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Exploring the food and energy nexus

12 November 2017

Michael Kanellos argues that when it comes to energy savings the food industry needs to think small!

How cold is cold enough? This was a question that process engineers at Kellogg’s asked themselves as part of a company-wide effort to reduce energy. Chilled water was being served into a plant at 1.5°C. After a survey, however, it was discovered that two processes really required water chilled to that level. The rest could get by on water at 7°C. “For a small minor investment we were able to make big savings,” said John Gothberg, IT & control systems manager for Kellogg’s in the US.

In the food industry energy is a critical input. Some estimate that modern food production and distribution systems for food consumes 10 to 15 calories for every calorie of food produced and that the food chain itself accounts for 12% or more of total energy consumption in some regions. 

Energy efficiency can be elusive. Aggressive energy savings achieved in one year can evaporate in the next year. New compressors, solar arrays and other upgrades can cut calories, but justifying the benefits can be difficult. If energy efficiency plans even marginally increase the risk of lost productivity or a reduction in product quality then they will not even be considered. 

The best place to start making energy savings is to think small –  fine-tune your existing facilities, upgrade incrementally and keep accumulating the savings. Reducing energy by 2% to 3% may not sound impressive, but it does add up. Over a decade it could mean a cut in energy expenses of between 20% and 30%. 

Kellogg’s, for example, found that its warm and cold air demands counterbalanced each other. Air gets heated to reduce humidity, but then cooled before it can be used in the cooling system. By better coordinating its processes, the company saved $300,000 a year on six HVAC units.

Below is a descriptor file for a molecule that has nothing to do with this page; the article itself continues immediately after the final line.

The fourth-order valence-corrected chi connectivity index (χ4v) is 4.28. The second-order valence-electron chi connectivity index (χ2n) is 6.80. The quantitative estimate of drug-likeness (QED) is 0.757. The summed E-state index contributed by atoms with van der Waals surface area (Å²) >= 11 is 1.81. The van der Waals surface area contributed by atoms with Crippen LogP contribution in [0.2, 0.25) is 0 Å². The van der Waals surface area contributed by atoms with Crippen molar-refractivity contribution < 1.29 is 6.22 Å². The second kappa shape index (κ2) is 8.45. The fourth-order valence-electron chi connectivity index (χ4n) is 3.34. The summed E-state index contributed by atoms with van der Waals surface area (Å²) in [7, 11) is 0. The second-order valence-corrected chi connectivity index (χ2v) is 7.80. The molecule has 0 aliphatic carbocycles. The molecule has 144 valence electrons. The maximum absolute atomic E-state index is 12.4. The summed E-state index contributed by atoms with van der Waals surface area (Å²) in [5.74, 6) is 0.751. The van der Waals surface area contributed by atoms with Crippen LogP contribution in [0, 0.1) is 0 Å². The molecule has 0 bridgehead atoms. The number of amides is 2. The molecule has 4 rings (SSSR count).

In total, Kellogg’s has reduced energy by $3.3 million a year and has qualified for $1.8 million in rebates. Another energy efficiency project started when an plant employee questioned why the company relied on a water chilling tower, rather than just getting already cold water from the city. That shift is expected to save $75,000 a year. 

Brewery savings
Deschutes Brewery, meanwhile, took on energy consumption indirectly. The Oregon-based craft brewer, was experiencing a temperature spike during a critical phase of the brewing process. It increased the number of temperature sensors on its 31,000 gallon fermenter to pinpoint the cause. The resulting fix meant that the cooling time before the next phase of the process could be reduced by several hours. Energy reduction wasn’t a goal but it became a benefit.

A number of companies are examining ways to sell energy conservation through demand response  (DR) programmes, turning an expense into a revenue stream.  Utilities, essentially pay their customers to curb power consumption during peak periods. Historically, DR providers mostly asked customers to turn down air conditioners or lights. Freezer cases, ice machines and cold storage units, however, will begin to play a more significant role in these programmess. One project in Oregon estimated that a utility could save 20 megawatts over its service territory by throttling back non-ice cream freezers for 1.5 hours. 

There are also examples of food manufacturers engaging in fine-tuning and capital upgrades. Irish Distillers, for example, set out to reduce energy consumption by 35% and water consumption by 30% per unit produced while increasing production and maintaining consistency and quality. A key element of the plan is the installation of new distilling columns that can cut energy in half while doubling production.  Heineken, likewise, has set a goal of reducing water consumption worldwide by 25% by 2020 and carbon emissions by 40%. The company’s Seville, Spain facility is the epicenter for ironing out the new processes and benchmarks for these goals. 

Ten years ago, sustainability was seen as a way to improve your corporate image. However, as companies begin to better understand how they can make energy expense go farther, it is now seen as a vehicle for sustainable profits.

Michael Kanellos is a technical and market analyst at OSIsoft.  


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